Are you planning an event where you will be showing a movie or film? You may need a Public Performance License.
Copyright owners have exclusive rights over the display and performance of their works. For films this is often referred to as Public Performance Rights (PPR). A copyright owner can grant temporary permission or a license to others who wish to show a film in a way not already allowed by copyright law. These licenses are called Public Performance Licenses (PPL).
When do you need to obtain a Public Performance License?
You will need to obtain a public performance license if you plan to show a copyright protected film publicly at an event, gathering, or festival either, whether or not you are charging a fee for entry.
If you are showing only small portions of a film included in a larger project, you may be able to make a fair use argument. You do not need to obtain a public performance license if using a film within the guidelines of fair use or any other exception in copyright law.
Licenses sold separately
Most DVDs, VHS, and streaming movies, whether in the Libraries’ catalog or for private purchase, do not come with public performance rights.
Use of streaming media subscription services, like Netflix, is governed by terms and conditions that may not allow for use in public events regardless of whether you have obtained a public performance license.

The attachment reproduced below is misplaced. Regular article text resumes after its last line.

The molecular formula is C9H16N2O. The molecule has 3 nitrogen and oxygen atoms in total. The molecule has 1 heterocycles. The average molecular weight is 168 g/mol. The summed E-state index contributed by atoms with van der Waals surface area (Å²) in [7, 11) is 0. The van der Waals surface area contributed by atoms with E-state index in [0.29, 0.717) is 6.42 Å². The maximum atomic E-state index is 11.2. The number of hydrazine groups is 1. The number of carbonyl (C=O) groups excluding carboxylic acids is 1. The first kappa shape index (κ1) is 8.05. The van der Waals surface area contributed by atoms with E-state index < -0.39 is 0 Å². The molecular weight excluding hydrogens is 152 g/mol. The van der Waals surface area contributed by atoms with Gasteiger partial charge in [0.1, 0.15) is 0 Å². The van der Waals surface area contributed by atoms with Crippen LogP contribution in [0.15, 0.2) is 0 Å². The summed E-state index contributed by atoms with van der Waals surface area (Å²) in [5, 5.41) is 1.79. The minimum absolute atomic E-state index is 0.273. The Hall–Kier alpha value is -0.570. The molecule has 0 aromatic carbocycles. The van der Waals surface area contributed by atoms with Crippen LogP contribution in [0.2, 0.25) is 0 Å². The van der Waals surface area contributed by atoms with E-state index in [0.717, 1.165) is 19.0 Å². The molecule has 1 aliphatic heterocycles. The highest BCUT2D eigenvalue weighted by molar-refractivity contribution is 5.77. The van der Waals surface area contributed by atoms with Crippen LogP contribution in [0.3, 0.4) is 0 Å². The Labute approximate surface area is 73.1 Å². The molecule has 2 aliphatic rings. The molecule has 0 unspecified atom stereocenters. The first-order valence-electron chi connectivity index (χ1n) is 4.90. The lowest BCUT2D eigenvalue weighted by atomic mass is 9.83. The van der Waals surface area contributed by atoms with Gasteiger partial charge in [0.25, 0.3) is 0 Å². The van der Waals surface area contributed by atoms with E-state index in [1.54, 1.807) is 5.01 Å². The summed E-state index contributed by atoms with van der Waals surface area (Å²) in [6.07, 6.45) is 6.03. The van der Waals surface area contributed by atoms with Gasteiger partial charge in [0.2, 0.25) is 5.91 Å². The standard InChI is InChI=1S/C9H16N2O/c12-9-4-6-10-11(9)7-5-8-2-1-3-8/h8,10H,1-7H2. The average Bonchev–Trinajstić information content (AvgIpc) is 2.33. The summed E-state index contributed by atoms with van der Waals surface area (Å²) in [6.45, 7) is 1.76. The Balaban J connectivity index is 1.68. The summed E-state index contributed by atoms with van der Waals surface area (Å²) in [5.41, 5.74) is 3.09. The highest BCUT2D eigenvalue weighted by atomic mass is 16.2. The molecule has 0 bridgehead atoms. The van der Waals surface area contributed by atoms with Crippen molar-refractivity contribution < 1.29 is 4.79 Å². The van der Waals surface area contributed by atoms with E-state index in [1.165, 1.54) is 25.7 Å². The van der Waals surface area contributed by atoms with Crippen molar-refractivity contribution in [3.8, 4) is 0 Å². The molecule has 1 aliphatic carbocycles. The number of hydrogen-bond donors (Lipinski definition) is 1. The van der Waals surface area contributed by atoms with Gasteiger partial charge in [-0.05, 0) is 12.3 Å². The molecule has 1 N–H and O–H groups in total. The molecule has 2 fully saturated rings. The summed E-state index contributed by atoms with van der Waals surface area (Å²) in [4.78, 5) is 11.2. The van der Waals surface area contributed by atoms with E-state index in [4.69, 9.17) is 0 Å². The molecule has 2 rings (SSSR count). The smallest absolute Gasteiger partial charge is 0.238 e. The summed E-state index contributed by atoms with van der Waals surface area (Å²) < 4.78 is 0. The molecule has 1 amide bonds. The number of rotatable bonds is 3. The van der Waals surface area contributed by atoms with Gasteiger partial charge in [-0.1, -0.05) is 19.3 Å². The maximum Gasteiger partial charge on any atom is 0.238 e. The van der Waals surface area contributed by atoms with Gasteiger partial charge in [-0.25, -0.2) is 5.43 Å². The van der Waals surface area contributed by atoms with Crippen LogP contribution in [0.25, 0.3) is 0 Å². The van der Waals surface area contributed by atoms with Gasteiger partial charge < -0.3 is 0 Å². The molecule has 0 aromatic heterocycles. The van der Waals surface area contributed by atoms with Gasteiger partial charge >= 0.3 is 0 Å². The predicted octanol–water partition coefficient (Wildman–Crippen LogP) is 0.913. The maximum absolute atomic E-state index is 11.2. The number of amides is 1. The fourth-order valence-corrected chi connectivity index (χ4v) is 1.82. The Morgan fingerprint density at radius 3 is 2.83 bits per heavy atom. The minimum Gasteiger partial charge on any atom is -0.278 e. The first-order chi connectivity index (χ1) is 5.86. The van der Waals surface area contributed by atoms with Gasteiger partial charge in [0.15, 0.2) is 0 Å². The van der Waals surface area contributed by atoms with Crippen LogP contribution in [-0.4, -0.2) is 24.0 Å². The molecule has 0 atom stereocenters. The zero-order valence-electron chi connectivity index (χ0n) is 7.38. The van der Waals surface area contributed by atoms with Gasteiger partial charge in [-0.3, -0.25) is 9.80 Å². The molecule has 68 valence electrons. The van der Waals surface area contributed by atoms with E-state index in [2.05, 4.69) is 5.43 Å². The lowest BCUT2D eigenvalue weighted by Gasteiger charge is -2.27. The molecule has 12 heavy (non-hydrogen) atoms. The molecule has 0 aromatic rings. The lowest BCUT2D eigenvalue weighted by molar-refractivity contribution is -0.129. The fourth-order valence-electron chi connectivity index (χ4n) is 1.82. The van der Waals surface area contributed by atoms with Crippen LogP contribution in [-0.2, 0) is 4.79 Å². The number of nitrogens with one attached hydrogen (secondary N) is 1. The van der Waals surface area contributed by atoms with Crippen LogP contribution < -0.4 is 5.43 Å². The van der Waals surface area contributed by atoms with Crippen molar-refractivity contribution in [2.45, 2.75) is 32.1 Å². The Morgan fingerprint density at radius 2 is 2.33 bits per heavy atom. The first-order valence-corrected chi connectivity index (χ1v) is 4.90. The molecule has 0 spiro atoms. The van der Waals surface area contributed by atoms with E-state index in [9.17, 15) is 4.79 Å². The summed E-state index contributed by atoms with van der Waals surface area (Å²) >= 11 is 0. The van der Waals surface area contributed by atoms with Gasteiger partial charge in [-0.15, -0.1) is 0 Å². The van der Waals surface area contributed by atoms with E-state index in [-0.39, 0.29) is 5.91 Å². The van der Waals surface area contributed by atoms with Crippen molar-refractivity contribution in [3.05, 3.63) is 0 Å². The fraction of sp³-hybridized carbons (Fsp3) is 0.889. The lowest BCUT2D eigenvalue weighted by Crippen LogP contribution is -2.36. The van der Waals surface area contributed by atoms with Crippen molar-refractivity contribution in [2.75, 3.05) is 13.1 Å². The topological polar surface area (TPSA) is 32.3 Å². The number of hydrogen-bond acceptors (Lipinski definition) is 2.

Libraries materials with limited public performance rights
A small amount of the USF Libraries’ physical media collection include limited licenses for public performance for free on campus events. DVDs and VHS created/produced by Bullfrog Films and held in the Tampa campus library may be shown at events on campus as long as no money is being collected.
A few Libraries’ database/vendor agreements include limited licenses for public performance for free on campus events. Streaming titles from Kanopy, Docuseek, and Films Media Group may be shown at events on campus as long as no money is being collected.
If the film you select is not created by the producers or hosted by the platforms specifically mentioned above or if the public event includes collecting money, a Public Performance License should be obtained from the authorized licensor or copyright owner for any public performance other than reasonable classroom and educational uses.
The Libraries Media LibGuide has a list of streaming titles with their platforms. Check the list to find those on Kanopy, Docuseek, Films Media Group, and Academic Video Online (excluding Film Platform titles) that can be shown at free campus events.
Obtaining your public performance license
Contact a distributor or licensing organization that handles the film you would like to license. Some companies that provide licenses for many different companies:
The Internet Archive’s collection of moving pictures includes advertising, educational, industrial, amateur, and governmental films from the late 1800s onward. Some films may be protected by copyright, so it is best to confirm a film is in the public domain before using it.